Disney Research neural face-swapping technique can provide photorealistic, high-resolution video

Darrell Etherington

A new paper published by Disney Research in partnership with ETH Zurich describes a fully automated, neural network-based method for swapping faces in photos and videos -- the first such method that results in high-resolution, megapixel resolution final results according, to the researchers. That could make it suited for use in film and TV, where high-resolution results are key to ensuring that the final product is good enough to reliably convince viewers as to their reality.

The researchers specifically intend this tech for use in replacing an existing actor's performance with a substitute actor's face, for instance when de-aging or increasing the age of someone, or potentially when portraying an actor who has passed away. They also suggest it could be used for replacing the faces of stunt doubles in cases where the conditions of a scene call for them to be used.

This new method is unique from other approaches in a number of ways, including that any face used in the set can be swapped with any recorded performance, making it possible to relatively easily re-image the actors on demand. The other is that it kindles contrast and light conditions in a compositing step to ensure the actor looks like they were actually present in the same conditions as the scene.

You can check out the results for yourself in the video below (as the researchers point out, the effect is actually much better in moving video than in still images). There's still a hint of "uncanny valley" effect going on here, but the researchers also acknowledge that, calling this "a major step toward photo-realistic face swapping that can successfully bridge the uncanny valley" in their paper. Basically it's a lot less nightmare fuel than other attempts I've seen, especially when you've seen the side-by-side comparisons with other techniques in the sample video. And, most notably, it works at much higher resolution, which is key for actual entertainment industry use.

The examples presented are a super small sample, so it remains to be seen how broadly this can be applied. The subjects used appear to be primarily white, for instance. Also, there's always the question of the ethical implication of any use of face-swapping technology, especially in video, as it could be used to fabricate credible video or photographic "evidence" of something that didn't actually happen.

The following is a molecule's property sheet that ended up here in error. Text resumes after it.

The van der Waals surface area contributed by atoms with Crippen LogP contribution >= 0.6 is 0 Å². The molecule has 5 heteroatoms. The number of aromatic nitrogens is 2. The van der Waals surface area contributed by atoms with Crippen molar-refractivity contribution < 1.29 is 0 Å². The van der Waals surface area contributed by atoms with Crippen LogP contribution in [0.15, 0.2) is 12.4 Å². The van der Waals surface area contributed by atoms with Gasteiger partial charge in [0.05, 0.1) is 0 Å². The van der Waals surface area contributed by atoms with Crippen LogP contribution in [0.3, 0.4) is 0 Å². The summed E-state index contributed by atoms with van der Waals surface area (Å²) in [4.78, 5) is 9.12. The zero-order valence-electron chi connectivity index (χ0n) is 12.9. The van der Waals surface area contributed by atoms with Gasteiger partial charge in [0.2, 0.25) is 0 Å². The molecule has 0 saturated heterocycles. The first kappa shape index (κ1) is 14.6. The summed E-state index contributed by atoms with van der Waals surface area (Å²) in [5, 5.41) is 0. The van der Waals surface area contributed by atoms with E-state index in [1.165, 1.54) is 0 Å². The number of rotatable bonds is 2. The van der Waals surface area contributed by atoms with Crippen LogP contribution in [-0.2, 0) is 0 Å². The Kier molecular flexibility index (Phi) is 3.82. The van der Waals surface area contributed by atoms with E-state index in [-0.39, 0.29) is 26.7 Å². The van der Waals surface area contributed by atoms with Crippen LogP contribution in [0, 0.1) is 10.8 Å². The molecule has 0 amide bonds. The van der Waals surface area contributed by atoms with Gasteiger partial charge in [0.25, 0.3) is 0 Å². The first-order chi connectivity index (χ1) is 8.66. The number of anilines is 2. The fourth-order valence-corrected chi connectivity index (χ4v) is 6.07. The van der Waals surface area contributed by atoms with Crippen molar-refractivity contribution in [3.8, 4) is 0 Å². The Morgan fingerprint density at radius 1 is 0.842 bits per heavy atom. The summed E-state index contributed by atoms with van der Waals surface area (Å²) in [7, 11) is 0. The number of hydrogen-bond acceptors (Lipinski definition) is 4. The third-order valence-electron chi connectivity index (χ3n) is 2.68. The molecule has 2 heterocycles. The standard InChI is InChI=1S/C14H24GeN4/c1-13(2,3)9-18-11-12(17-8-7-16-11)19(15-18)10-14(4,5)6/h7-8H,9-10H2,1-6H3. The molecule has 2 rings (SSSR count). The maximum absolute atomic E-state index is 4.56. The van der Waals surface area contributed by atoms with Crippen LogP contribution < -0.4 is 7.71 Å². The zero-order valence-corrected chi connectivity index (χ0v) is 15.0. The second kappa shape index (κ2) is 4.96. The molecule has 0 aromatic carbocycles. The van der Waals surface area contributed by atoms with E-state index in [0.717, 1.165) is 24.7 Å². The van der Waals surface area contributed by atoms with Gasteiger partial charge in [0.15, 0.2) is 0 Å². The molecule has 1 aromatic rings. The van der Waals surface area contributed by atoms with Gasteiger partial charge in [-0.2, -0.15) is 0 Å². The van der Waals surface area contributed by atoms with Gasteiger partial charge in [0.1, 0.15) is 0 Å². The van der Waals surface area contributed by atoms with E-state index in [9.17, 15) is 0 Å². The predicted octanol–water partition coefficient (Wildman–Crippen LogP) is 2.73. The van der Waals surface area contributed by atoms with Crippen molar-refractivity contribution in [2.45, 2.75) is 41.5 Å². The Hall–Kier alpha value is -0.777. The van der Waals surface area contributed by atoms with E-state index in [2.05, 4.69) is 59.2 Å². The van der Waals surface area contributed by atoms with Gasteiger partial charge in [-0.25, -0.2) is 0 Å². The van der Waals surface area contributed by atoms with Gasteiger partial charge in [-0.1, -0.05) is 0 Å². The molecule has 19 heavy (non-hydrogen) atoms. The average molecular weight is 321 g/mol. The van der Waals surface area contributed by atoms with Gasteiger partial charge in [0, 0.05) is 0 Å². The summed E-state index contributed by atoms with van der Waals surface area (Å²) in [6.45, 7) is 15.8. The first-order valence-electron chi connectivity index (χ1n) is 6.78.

Given, however, that the technology is now in development from multiple quarters, it's essentially long past the time for debate about the ethics of its development and exploration. Instead, it's welcome that organizations like Disney Research are following the academic path and sharing the results of their work, so that others concerned about its potential malicious use can determine ways to flag, identify and protect against any bad actors.

More From

  • Microsoft spins out 5-year-old Chinese chatbot Xiaoice

    Microsoft is shedding its empathetic chatbot Xiaoice into an independent entity, the U.S. software behemoth said (in Chinese) Monday, confirming an earlier report by the Chinese news site Chuhaipost in June. The announcement came several months after Microsoft announced it would close down its voice assistant app Cortana in China among other countries late last year. Xiaoice has over the years enlisted some of the best minds in artificial intelligence and ventured beyond China into countries like Japan and Indonesia.

  • Tesla lowers the starting price of its Model Y electric SUV

    Tesla has lowered the price of another vehicle. This time it's the Model Y, an electric SUV the company started shipping in March. The traditional big three U.S. automakers, Ford, GM and Fiat Chrysler Automobiles, are offering 0% financing rates, in addition to deferred or longer-term payment options, while other automakers have also announced incentives and payment plans to appeal to new buyers and keep existing owners from defaulting on loans.

  • WeWork's chairman says it expects to have positive cash flow in 2021

    After aggressive cost-cutting measures, including mass layoffs and selling several of its businesses, WeWork’s chairman expects the company to have positive cash flow in 2021. Marcelo Claure, who became WeWork’s chairman after co-founder Adam Neumann resigned as chief executive officer last fall, told the Financial Times that the co-working space startup is on target to meet its goal, set in February, of reaching operating profitability by the end of next year. Claure is also chief operating officer of SoftBank Group, which invested $18.5 billion in the co-working space, according to leaked comments made by Claure during an October all-hands meeting.

  • China Roundup: Tech giants take stance on Beijing's data control in Hong Kong

    Hello and welcome back to TechCrunch’s China Roundup, a digest of recent events shaping the Chinese tech landscape and what they mean to people in the rest of the world. The law has important implications for the tech sector, providing a litmus test of business sentiment towards China's regulation over information. Google, Facebook, Twitter, Telegram, Zoom, Reddit among a roster of companies have come to voice their stance.